Influence of cardiorespiratory fitness on the association between C-reactive protein and metabolic syndrome prevalence in racially diverse women

Michael J. Lamonte, Barbara Ainsworth, J. Larry Durstine

Research output: Contribution to journalArticle

20 Citations (Scopus)

Abstract

Background: Metabolic syndrome and C-reactive protein (CRP) are independent predictors of cardiovascular disease (CVD) among women. The extent to which cardiorespiratory fitness influences the relationship between CRP and metabolic syndrome is unknown. Methods and results: Cross-sectional associations among fitness, CRP, and metabolic syndrome were examined in 135 African American, Native American, and Caucasian women (55 ± 11 years, 28 ± 6 kg/m2). Fitness was quantified with a symptom-limited maximal treadmill exercise test. Plasma CRP concentrations were determined with the Dade-Behring high-sensitivity immunoassay. Metabolic syndrome was defined according to NCEP-ATP III. Metabolic syndrome, CRP, and fitness varied (p < 0.05) by race. Race-adjusted CRP values were directly associated (p < 0.05) with each metabolic syndrome component. After adjusting for age and race, the relative odds of metabolic syndrome was 3.6 (95% CI = 1.5 - 8.4) in women with elevated (>2.0 mg/L) vs. low CRP. Adjustment for smoking, hormone therapy, body mass index (BMI), and HOMA insulin resistance did not eliminate this association (p < 0.05). The association between CRP and the metabolic syndrome was no longer significant (OR = 1.3,95% CI = 0.9 - 5.9, p = 0.59) after adjustment for fitness. Conclusions: Higher cardiorespiratory fitness may be an important consideration in the milieu of vascular inflammation and metabolic syndrome.

Original languageEnglish (US)
Pages (from-to)233-239
Number of pages7
JournalJournal of Women's Health
Volume14
Issue number3
DOIs
StatePublished - Apr 2005
Externally publishedYes

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C-Reactive Protein
Exercise Test
North American Indians
Cardiorespiratory Fitness
Immunoassay
African Americans
Blood Vessels
Insulin Resistance
Blood Proteins
Body Mass Index
Cardiovascular Diseases
Adenosine Triphosphate
Smoking
Hormones
Inflammation

ASJC Scopus subject areas

  • Medicine(all)

Cite this

Influence of cardiorespiratory fitness on the association between C-reactive protein and metabolic syndrome prevalence in racially diverse women. / Lamonte, Michael J.; Ainsworth, Barbara; Durstine, J. Larry.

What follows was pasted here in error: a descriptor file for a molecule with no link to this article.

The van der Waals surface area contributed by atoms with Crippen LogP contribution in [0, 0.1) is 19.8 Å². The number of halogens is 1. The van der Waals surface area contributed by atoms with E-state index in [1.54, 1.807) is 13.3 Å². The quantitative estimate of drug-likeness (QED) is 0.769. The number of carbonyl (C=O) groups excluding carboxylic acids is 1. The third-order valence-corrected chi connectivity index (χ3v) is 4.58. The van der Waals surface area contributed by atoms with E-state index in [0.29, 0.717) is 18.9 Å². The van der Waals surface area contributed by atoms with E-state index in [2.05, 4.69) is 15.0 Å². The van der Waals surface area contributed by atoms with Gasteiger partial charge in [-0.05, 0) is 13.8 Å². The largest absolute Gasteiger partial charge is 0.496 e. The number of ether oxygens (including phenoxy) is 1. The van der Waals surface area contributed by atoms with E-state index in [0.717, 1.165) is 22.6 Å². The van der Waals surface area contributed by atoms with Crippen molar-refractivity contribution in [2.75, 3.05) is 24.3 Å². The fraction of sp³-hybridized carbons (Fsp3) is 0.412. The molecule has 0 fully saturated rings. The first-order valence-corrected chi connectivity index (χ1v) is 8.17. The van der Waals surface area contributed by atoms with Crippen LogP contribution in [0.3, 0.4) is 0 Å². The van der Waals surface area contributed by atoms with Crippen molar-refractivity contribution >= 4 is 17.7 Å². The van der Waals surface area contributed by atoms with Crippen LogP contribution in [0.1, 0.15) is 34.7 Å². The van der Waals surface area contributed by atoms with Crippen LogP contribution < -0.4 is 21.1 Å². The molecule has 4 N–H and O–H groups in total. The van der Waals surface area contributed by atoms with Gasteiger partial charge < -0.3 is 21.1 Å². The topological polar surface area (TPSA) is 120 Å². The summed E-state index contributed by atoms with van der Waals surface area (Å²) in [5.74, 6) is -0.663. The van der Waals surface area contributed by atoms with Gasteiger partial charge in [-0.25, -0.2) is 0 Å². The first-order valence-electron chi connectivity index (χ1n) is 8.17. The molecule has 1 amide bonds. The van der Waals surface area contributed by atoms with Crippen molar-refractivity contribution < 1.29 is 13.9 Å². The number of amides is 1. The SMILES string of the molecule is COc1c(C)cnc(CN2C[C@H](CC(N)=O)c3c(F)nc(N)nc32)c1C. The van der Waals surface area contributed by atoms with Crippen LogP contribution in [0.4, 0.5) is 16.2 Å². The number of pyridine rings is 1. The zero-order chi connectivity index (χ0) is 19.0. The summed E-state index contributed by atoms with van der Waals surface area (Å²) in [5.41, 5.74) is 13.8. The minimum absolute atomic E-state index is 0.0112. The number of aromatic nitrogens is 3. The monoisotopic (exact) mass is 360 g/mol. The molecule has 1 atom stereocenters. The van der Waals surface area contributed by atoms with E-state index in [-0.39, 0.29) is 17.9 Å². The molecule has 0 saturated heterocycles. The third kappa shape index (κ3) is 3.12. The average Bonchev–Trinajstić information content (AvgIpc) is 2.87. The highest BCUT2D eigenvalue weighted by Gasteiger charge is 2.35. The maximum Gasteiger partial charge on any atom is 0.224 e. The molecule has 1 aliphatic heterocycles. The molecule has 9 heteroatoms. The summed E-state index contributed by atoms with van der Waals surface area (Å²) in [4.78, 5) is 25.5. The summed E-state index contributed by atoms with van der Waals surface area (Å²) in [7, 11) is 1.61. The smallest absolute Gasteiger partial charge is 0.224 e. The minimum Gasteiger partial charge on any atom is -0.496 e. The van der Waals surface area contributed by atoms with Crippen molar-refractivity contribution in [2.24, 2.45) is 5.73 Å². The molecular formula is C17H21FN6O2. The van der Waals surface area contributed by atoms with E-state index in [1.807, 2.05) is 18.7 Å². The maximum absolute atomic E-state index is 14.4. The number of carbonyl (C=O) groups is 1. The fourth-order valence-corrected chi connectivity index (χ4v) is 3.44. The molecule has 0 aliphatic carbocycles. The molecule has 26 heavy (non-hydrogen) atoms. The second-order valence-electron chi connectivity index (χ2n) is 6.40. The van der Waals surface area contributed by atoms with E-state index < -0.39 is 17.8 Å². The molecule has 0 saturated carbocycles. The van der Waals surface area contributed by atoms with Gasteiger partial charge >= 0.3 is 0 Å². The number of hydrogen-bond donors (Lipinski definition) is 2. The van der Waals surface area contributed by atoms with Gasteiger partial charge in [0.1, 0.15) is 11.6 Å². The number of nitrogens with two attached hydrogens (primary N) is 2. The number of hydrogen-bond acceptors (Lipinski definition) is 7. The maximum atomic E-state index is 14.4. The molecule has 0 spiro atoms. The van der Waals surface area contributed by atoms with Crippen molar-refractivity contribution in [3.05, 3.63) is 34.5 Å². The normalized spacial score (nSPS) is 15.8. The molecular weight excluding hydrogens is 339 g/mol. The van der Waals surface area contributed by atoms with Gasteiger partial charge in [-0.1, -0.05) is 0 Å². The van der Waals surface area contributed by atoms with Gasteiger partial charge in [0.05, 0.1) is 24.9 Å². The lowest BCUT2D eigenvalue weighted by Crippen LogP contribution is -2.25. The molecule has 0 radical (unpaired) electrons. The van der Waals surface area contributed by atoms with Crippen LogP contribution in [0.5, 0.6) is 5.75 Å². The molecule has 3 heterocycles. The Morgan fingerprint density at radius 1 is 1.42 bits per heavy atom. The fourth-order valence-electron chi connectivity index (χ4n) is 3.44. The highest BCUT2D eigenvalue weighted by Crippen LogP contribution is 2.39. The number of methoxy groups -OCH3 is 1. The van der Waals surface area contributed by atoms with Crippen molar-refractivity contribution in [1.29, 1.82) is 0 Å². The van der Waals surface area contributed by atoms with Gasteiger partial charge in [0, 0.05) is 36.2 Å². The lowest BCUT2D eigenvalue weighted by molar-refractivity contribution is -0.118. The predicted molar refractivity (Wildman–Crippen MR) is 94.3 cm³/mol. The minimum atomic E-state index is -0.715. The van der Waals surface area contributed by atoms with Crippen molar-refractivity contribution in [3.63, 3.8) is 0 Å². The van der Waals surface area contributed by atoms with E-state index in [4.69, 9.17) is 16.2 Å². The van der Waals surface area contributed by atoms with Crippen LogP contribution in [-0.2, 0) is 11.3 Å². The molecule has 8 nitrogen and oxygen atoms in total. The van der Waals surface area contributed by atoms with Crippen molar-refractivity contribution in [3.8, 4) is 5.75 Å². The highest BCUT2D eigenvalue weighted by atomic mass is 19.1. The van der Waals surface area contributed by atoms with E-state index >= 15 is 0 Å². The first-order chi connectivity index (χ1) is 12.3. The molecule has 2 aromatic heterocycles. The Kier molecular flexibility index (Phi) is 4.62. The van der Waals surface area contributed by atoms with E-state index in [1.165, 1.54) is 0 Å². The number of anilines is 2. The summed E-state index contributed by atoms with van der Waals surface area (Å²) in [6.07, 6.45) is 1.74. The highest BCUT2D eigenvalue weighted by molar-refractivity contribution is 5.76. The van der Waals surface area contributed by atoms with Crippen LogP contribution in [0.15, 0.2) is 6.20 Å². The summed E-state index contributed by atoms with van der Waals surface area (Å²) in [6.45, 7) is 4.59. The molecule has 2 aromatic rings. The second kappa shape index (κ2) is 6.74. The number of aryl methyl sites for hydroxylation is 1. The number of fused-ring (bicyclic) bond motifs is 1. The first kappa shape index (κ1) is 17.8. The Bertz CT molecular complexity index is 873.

In: Journal of Women's Health, Vol. 14, No. 3, 04.2005, p. 233-239.

Research output: Contribution to journalArticle

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abstract = "Background: Metabolic syndrome and C-reactive protein (CRP) are independent predictors of cardiovascular disease (CVD) among women. The extent to which cardiorespiratory fitness influences the relationship between CRP and metabolic syndrome is unknown. Methods and results: Cross-sectional associations among fitness, CRP, and metabolic syndrome were examined in 135 African American, Native American, and Caucasian women (55 ± 11 years, 28 ± 6 kg/m2). Fitness was quantified with a symptom-limited maximal treadmill exercise test. Plasma CRP concentrations were determined with the Dade-Behring high-sensitivity immunoassay. Metabolic syndrome was defined according to NCEP-ATP III. Metabolic syndrome, CRP, and fitness varied (p < 0.05) by race. Race-adjusted CRP values were directly associated (p < 0.05) with each metabolic syndrome component. After adjusting for age and race, the relative odds of metabolic syndrome was 3.6 (95{\%} CI = 1.5 - 8.4) in women with elevated (>2.0 mg/L) vs. low CRP. Adjustment for smoking, hormone therapy, body mass index (BMI), and HOMA insulin resistance did not eliminate this association (p < 0.05). The association between CRP and the metabolic syndrome was no longer significant (OR = 1.3,95{\%} CI = 0.9 - 5.9, p = 0.59) after adjustment for fitness. Conclusions: Higher cardiorespiratory fitness may be an important consideration in the milieu of vascular inflammation and metabolic syndrome.",
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